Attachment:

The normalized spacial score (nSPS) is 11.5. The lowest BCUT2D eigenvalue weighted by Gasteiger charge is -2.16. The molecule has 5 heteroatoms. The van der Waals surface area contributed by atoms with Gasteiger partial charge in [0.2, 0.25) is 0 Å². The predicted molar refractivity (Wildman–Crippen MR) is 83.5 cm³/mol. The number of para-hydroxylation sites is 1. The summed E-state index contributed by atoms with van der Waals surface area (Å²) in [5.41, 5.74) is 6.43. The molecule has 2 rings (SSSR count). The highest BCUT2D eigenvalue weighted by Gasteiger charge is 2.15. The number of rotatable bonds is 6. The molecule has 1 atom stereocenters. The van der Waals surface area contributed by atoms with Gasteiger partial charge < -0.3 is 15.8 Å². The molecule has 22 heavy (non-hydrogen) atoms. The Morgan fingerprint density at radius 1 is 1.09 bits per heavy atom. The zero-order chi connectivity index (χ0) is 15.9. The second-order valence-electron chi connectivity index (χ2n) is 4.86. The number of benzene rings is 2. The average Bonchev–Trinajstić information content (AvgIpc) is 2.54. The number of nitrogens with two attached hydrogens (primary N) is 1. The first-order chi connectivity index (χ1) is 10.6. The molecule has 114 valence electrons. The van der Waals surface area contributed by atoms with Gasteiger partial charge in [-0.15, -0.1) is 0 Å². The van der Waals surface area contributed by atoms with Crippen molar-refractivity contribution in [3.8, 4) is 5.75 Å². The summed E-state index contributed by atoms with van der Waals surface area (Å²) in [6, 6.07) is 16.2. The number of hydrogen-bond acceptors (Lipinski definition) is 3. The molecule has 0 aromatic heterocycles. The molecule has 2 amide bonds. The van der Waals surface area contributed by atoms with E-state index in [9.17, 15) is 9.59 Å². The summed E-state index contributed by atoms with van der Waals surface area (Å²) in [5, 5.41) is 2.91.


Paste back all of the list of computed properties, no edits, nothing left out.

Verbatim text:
The normalized spacial score (nSPS) is 11.5. The lowest BCUT2D eigenvalue weighted by Gasteiger charge is -2.16. The molecule has 5 heteroatoms. The van der Waals surface area contributed by atoms with Gasteiger partial charge in [0.2, 0.25) is 0 Å². The predicted molar refractivity (Wildman–Crippen MR) is 83.5 cm³/mol. The number of para-hydroxylation sites is 1. The summed E-state index contributed by atoms with van der Waals surface area (Å²) in [5.41, 5.74) is 6.43. The molecule has 2 rings (SSSR count). The highest BCUT2D eigenvalue weighted by Gasteiger charge is 2.15. The number of rotatable bonds is 6. The molecule has 1 atom stereocenters. The van der Waals surface area contributed by atoms with Gasteiger partial charge < -0.3 is 15.8 Å². The molecule has 22 heavy (non-hydrogen) atoms. The Morgan fingerprint density at radius 1 is 1.09 bits per heavy atom. The zero-order chi connectivity index (χ0) is 15.9. The second-order valence-electron chi connectivity index (χ2n) is 4.86. The number of benzene rings is 2. The average Bonchev–Trinajstić information content (AvgIpc) is 2.54. The number of nitrogens with two attached hydrogens (primary N) is 1. The first-order chi connectivity index (χ1) is 10.6. The molecule has 114 valence electrons. The van der Waals surface area contributed by atoms with Gasteiger partial charge in [-0.15, -0.1) is 0 Å². The van der Waals surface area contributed by atoms with Crippen molar-refractivity contribution in [3.8, 4) is 5.75 Å². The summed E-state index contributed by atoms with van der Waals surface area (Å²) in [6, 6.07) is 16.2. The number of hydrogen-bond acceptors (Lipinski definition) is 3. The molecule has 0 aromatic heterocycles. The molecule has 2 amide bonds. The van der Waals surface area contributed by atoms with E-state index in [9.17, 15) is 9.59 Å². The summed E-state index contributed by atoms with van der Waals surface area (Å²) in [5, 5.41) is 2.91.